While most Harmony projects lack a strong social presence, some of the largest metaverses outside of our ecosystem do so as well: many of the plots in Decentraland, The Sandbox, and Somnium Spaces are "frontier" towns which are basically vacant. On Harmony, MAD|NFT plans to use developing proximity chat to make their gallery more social, and one of the first features launched on Tranquility City was its chat functionality, in order to further their mission of being a true "social game."

Two types of metaverse social experiences are especially prominent: games and live performance.

In addition to DeFi Kingdoms and Defira, there are several games live on Harmony which could become a part of a metaverse ecosystem and may one day develop into metaverses of their own, including:

  • Atlantys: a "play-to-earn blockchain game that rewards the players with its native token." The game is launched on mainnet; they have a map and you can mint ocean plots which will give the player advantages in their play-to-earn game.
  • Evoverses: Only the token and staking platform are live on mainnet, but they are planning a Pokemon-like 3D game with GameFi.
  • Fishfight: an interactive NFT collectable game where users can catch, breed, and fight unique fish.
  • Harmony Play: A couple of games are live on mainnet, and they have announced a planned play-to-earn engine (using Harmony HPLAY tokens) and NFT gaming platform with tournaments and in-game prizes.

In addition, Harmony's partnership with ZYZZY will bring in some exciting games with fun and interesting game mechanics, and hopefully leverage their community of over 45,000 game developers and relationships with dozens of YouTube and Twitch influencers. Although more studios are in the works, as well as some action games planned, there are no AAA games on Harmony at present. Meanwhile, some of the larger studios have web3 plans of their own; also, Polygon Studios is doing research together with major studios to help with tokenomics to be the AAA partner of choice, and has made some major hires as well.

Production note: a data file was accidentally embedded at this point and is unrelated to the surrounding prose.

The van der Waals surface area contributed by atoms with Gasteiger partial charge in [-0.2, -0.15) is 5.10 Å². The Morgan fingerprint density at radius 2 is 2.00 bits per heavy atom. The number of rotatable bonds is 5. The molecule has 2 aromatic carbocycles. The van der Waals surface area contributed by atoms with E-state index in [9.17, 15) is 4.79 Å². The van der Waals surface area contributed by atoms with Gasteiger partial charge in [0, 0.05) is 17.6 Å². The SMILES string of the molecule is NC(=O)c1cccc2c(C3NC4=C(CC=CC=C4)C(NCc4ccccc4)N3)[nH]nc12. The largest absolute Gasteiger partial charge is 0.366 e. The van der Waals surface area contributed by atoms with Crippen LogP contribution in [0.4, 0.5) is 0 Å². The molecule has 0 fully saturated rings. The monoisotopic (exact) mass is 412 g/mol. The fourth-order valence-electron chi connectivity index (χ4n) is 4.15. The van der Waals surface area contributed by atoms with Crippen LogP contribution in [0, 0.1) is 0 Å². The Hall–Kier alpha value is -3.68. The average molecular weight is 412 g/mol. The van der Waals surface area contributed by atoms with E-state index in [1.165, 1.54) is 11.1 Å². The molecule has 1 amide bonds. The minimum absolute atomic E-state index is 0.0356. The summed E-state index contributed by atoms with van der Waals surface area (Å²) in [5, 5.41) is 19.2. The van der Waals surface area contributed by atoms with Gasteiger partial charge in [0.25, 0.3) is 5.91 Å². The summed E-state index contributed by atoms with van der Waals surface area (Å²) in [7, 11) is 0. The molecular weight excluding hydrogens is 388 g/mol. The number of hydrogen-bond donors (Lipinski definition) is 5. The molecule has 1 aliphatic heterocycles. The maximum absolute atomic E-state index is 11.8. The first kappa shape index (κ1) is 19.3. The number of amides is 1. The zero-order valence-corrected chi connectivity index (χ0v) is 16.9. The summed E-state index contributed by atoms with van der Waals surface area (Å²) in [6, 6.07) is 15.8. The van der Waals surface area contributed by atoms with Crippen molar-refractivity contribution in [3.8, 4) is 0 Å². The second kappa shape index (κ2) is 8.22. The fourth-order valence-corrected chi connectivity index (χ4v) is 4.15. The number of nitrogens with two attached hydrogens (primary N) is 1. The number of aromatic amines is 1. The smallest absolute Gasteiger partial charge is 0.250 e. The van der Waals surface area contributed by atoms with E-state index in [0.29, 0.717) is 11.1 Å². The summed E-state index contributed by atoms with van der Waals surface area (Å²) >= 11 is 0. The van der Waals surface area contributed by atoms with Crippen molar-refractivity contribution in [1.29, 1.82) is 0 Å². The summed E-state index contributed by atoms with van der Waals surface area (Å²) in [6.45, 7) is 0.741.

4. Social experiences: Live performances

No projects on Harmony have had substantial development in throwing live concerts, which can be one of the most exciting components of a metaverse. Potential collaborations may lead to exciting concert experiences, where users could attend live or prerecorded virtual festivals in the Blue Metaverse.

Some Harmony metaverse projects mentioned above are well-positioned to do this; in these, prerecorded videos with a 360 perspective may be able to be placed into spaces as orbs, so users can walk directly into them for a full VR experience and feel being on stage with the artists performing. Other notable Harmony projects that would be positioned to throw metaverse concerts include:

  • - they can do live production with volumetric video, or even inexpensive realtime tracing on a webcam without motion capture which can be translated to any 3D avatar. While the project is new, there is potential for people to experience live concerts no matter their hardware.
  • Heavenvue has a cloud-computing based platform in alpha which can create concert experiences with true live elements in flexible virtual spaces. Their platform will allow for live concerts, even with a body prerecorded with motion capture and a live camera running on top of that for the head; they also hope to develop performance spaces.
  • MAD|NFT successfully broadcasted artist Rime, shown as a video screen on a curved screen, in their space; they have the capability of creating 3D avatars as well. The platform's skyscrapers and large land plots make the virtual concert experience practically limitless.